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BYD e6 EV goes 205 miles between charges, coming to the US in 2010

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January 13, 2010

The pure-electric BYD e6, at the 2010 Detroit Auto Show

The pure-electric BYD e6, at the 2010 Detroit Auto Show

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At last year’s North American International Auto Show, Chinese carmaker BYD introduced itself to the US with plans of selling cars there by 2011. Now they’re back at this year’s show, and have unveiled their new pure-electric car, the e6. Unlike some other electric vehicle manufacturers, BYD has actually been selling cars to real, live consumers for the past two years. In 2009, BYD sold 450,000 units in China, and expects to sell around 800,000 this year. The big news, however, is that they plan to start selling the e6 in North America in 2010 - a full year ahead of schedule.

With its roots in battery development, BYD has designed a new low-cost, high-energy battery for the e6. Called the Fe (As in ferrous) battery, it reportedly gives the e6 a range of 205 miles per charge, an estimated acceleration time of 0 to 60mph in under 14 seconds, and a top speed of 87mph... real-world performance, in other words. It can also be recharged from a household outlet, regaining 50 percent of its capacity in just ten minutes. The Fe battery even addresses the “What will we do with all these expired electric car batteries?” quandary, by containing nothing but completely recyclable chemicals. That having been said, BYD predicts that one battery should last for the lifetime of the car.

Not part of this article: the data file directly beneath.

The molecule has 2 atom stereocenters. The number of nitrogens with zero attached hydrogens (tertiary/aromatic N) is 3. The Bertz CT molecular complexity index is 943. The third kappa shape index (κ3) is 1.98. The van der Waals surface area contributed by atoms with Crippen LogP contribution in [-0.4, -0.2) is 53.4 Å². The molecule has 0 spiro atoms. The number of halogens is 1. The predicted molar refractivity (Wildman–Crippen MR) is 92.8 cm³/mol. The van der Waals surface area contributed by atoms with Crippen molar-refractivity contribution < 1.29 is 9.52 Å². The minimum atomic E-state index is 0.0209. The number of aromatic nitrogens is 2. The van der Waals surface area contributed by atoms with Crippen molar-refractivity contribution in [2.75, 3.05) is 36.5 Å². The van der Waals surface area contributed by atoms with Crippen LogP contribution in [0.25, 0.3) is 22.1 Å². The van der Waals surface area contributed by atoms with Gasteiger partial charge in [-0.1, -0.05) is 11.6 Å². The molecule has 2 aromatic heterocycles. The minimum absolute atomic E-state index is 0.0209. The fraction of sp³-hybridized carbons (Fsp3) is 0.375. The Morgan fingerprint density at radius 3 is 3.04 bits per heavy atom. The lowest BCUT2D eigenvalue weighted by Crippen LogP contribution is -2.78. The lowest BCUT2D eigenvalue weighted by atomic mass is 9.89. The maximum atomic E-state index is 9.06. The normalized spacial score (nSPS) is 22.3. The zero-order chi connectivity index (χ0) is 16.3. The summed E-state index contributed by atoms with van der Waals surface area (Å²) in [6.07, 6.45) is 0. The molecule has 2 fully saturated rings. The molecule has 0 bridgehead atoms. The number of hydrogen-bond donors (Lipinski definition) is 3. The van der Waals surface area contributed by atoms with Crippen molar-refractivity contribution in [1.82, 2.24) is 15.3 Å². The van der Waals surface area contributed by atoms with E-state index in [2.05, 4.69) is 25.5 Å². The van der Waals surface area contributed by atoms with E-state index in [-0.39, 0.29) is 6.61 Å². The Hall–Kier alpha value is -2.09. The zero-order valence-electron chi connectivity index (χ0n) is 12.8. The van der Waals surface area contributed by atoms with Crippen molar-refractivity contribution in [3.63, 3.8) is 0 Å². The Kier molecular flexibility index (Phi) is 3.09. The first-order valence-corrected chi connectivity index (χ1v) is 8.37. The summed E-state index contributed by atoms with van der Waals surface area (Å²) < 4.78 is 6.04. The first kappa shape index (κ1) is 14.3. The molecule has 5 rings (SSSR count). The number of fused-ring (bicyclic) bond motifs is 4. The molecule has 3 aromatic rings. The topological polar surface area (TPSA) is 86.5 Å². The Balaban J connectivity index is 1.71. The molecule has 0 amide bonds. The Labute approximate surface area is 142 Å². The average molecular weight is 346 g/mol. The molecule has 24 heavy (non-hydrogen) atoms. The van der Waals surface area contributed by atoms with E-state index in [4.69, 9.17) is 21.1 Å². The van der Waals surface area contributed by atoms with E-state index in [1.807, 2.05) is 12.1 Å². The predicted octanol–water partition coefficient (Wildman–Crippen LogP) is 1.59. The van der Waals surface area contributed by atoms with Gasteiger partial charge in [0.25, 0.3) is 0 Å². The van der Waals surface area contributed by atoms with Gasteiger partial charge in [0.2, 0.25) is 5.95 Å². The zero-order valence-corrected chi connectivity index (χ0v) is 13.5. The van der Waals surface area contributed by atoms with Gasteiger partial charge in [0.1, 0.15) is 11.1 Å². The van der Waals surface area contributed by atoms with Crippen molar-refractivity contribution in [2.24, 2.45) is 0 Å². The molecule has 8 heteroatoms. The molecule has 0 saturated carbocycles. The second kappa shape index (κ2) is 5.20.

Because of its powerful battery, the car itself doesn’t need to be overly small and lightweight - the e6 can seat five passengers plus luggage, and is described as a family-oriented crossover vehicle.

BYD now has a US base in California, and the e6 is currently undergoing certification to allow it to be sold in that country. The company is also seeking a third party to help with the development of a network of charging stations. There’s no word yet on price, although operating costs should be about a third of those for a gasoline-powered car.

About the Author
Ben Coxworth An experienced freelance writer, videographer and television producer, Ben's interest in all forms of innovation is particularly fanatical when it comes to human-powered transportation, film-making gear, environmentally-friendly technologies and anything that's designed to go underwater. He lives in Edmonton, Alberta, where he spends a lot of time going over the handlebars of his mountain bike, hanging out in off-leash parks, and wishing the Pacific Ocean wasn't so far away.   All articles by Ben Coxworth
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12 Comments

Hmmm . "... household outlet, regaining 50 percent of its capacity in just ten minutes." seems a little far fetched with a 205 mile range. How come every other EV company required a 2-8hrs to charge?

Reuben Stewart Richardson
14th January, 2010 @ 06:12 pm PST

I didn't think 380V / 100A was a standard household outlet? (Source http://www.byd.com/showroom.php?car=e6)

Reuben Stewart Richardson
14th January, 2010 @ 07:04 pm PST

Why would I drive a vehicle that has to be recharged every 200 miles? You cannot take a car like this on long trips because you never know when you will be able to stop and recharge. In a regular gasoline powered car or hybrid, you can stop at countless gas stations, fill up in less than 3 minutes and be on your way.

And, you cannot fit anything into a car that small anyway.

You have a long way to go...

Tom Graham